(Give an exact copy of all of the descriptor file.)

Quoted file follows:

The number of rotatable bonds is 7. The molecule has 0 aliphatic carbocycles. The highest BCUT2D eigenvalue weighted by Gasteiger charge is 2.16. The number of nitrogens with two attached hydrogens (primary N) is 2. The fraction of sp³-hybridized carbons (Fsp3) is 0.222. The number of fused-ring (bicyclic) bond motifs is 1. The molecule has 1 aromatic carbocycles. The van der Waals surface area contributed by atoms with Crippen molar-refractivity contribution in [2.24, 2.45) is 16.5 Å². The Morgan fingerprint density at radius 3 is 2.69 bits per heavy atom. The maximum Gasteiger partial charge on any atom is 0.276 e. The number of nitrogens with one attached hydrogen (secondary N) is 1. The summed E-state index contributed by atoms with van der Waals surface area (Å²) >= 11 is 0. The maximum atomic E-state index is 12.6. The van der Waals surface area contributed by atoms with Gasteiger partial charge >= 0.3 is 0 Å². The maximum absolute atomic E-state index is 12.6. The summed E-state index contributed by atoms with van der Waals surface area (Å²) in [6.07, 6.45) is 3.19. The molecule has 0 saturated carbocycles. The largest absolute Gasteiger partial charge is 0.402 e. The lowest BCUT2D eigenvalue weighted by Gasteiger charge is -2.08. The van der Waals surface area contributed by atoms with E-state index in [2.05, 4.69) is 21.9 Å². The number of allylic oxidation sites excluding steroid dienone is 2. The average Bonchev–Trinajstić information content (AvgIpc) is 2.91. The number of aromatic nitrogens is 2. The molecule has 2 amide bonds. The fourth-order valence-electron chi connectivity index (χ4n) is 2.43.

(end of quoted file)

The number of rotatable bonds is 7. The molecule has 0 aliphatic carbocycles. The highest BCUT2D eigenvalue weighted by Gasteiger charge is 2.16. The number of nitrogens with two attached hydrogens (primary N) is 2. The fraction of sp³-hybridized carbons (Fsp3) is 0.222. The number of fused-ring (bicyclic) bond motifs is 1. The molecule has 1 aromatic carbocycles. The van der Waals surface area contributed by atoms with Crippen molar-refractivity contribution in [2.24, 2.45) is 16.5 Å². The Morgan fingerprint density at radius 3 is 2.69 bits per heavy atom. The maximum Gasteiger partial charge on any atom is 0.276 e. The number of nitrogens with one attached hydrogen (secondary N) is 1. The summed E-state index contributed by atoms with van der Waals surface area (Å²) >= 11 is 0. The maximum atomic E-state index is 12.6. The van der Waals surface area contributed by atoms with Gasteiger partial charge >= 0.3 is 0 Å². The maximum absolute atomic E-state index is 12.6. The summed E-state index contributed by atoms with van der Waals surface area (Å²) in [6.07, 6.45) is 3.19. The molecule has 0 saturated carbocycles. The largest absolute Gasteiger partial charge is 0.402 e. The lowest BCUT2D eigenvalue weighted by Gasteiger charge is -2.08. The van der Waals surface area contributed by atoms with E-state index in [2.05, 4.69) is 21.9 Å². The number of allylic oxidation sites excluding steroid dienone is 2. The average Bonchev–Trinajstić information content (AvgIpc) is 2.91. The number of aromatic nitrogens is 2. The molecule has 2 amide bonds. The fourth-order valence-electron chi connectivity index (χ4n) is 2.43.